The real response is to work for and vote for an independence party next May.

K. K
Guest
K. K

You’re not really Welsh though Charlie because you prioritise the needs of your masters in London over those in Wales. I could spend a considerable amount of time deconstructing your article but I won’t save for the fact that you have never done anything for Wales. You have continuously made it poorer whenever in government, destroyed livelihoods and jobs and continue to destroy effective and efficient public services and outsource it to friends in high places for financial gain. Your party is complicit in thousands of deaths and most of the MPs elected aren’t even Welsh let alone live in… Read more »

Alun Jones
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Alun Jones

As a constituent of Simon Hart MP and Angela Burns AS I would agree with the overall sentiment expressed in this article. It would be healthy for Wales to have a Conservative government. There would be a natural alliance with central UK government and allow a new Conservative Welsh government to implement its election manifesto. When you refer to improving rail transport between Mid Wales (Aberystwyth) and West Wales I assume the writer is referring to South West Wales only. It is also important to improve transport arrangements between South West Wales and North West/East Wales -in particular the A487… Read more »

K. K
Guest
K. K

‘There would be a natural alliance with central UK government and allow a new Conservative Welsh government to implement its election manifesto.’

How laughable. You’re essentially talking unionism and dilution of powers in the Welsh Parliament. What you’re proposing essentially is the sort of approach that existed during the colonial era.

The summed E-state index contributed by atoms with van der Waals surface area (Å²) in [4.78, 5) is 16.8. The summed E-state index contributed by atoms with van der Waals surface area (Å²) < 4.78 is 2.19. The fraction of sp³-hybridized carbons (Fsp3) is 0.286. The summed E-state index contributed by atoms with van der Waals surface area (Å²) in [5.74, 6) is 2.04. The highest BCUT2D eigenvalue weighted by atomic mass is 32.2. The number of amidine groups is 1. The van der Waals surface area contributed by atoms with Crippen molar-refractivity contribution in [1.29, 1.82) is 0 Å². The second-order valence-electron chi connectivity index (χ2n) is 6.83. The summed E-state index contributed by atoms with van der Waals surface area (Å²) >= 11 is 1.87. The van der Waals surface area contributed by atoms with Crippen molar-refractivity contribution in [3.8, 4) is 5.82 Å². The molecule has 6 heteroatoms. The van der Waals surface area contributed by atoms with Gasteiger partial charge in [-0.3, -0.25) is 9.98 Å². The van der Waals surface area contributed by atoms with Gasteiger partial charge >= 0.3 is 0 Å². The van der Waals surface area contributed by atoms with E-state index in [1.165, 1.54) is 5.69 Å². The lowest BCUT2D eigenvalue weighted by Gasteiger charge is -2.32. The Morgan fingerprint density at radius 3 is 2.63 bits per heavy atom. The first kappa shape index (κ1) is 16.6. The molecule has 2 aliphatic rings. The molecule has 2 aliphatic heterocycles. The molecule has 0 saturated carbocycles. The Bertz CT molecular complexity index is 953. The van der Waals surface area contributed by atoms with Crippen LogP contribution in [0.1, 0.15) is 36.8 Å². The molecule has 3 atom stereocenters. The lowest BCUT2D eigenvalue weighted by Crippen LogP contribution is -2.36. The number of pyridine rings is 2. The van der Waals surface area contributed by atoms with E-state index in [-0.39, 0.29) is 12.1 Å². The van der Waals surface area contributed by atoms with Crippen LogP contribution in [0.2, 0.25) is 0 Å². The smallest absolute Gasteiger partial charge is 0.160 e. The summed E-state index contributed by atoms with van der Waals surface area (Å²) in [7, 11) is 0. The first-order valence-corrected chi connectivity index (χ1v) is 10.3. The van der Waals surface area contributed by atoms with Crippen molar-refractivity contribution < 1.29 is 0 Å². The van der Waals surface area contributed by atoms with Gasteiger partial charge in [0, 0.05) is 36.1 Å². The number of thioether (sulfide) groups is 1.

Are you a bot?

Ann Owen
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Ann Owen

Better rail transporrt in mid and west Wales, better transport links between South West and North West/East Wales? Better ,vote Plaid in 2021 then!

Lynne Edwards
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Lynne Edwards

Periodic change is generally healthy for democracy. Challenge to the status quo is always necessary. I try to keep up with all views. Two points: 1. The description of conservatIsm given is rather far from the views of the dominant faction in Westminster and many constituency parties these days, though it would be familiar to John Major. Some MPs for Welsh seats are notable enthusiasts for the new guard, whose permanent revolution would have little time for such quaintnesses as “our rich history and culture” . I note the advice to Welsh Conservatives to respect devolution. For it to work… Read more »

John Ellis
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John Ellis

Your second point calls to mind a parallel I’ve noticed between Wales and the Baltic states, each of which – Estonia and Latvia especially – have significant minorities, Russian in language and in sentiment, which are the product of their small countries’ centuries of domination by the large neighbour to the east!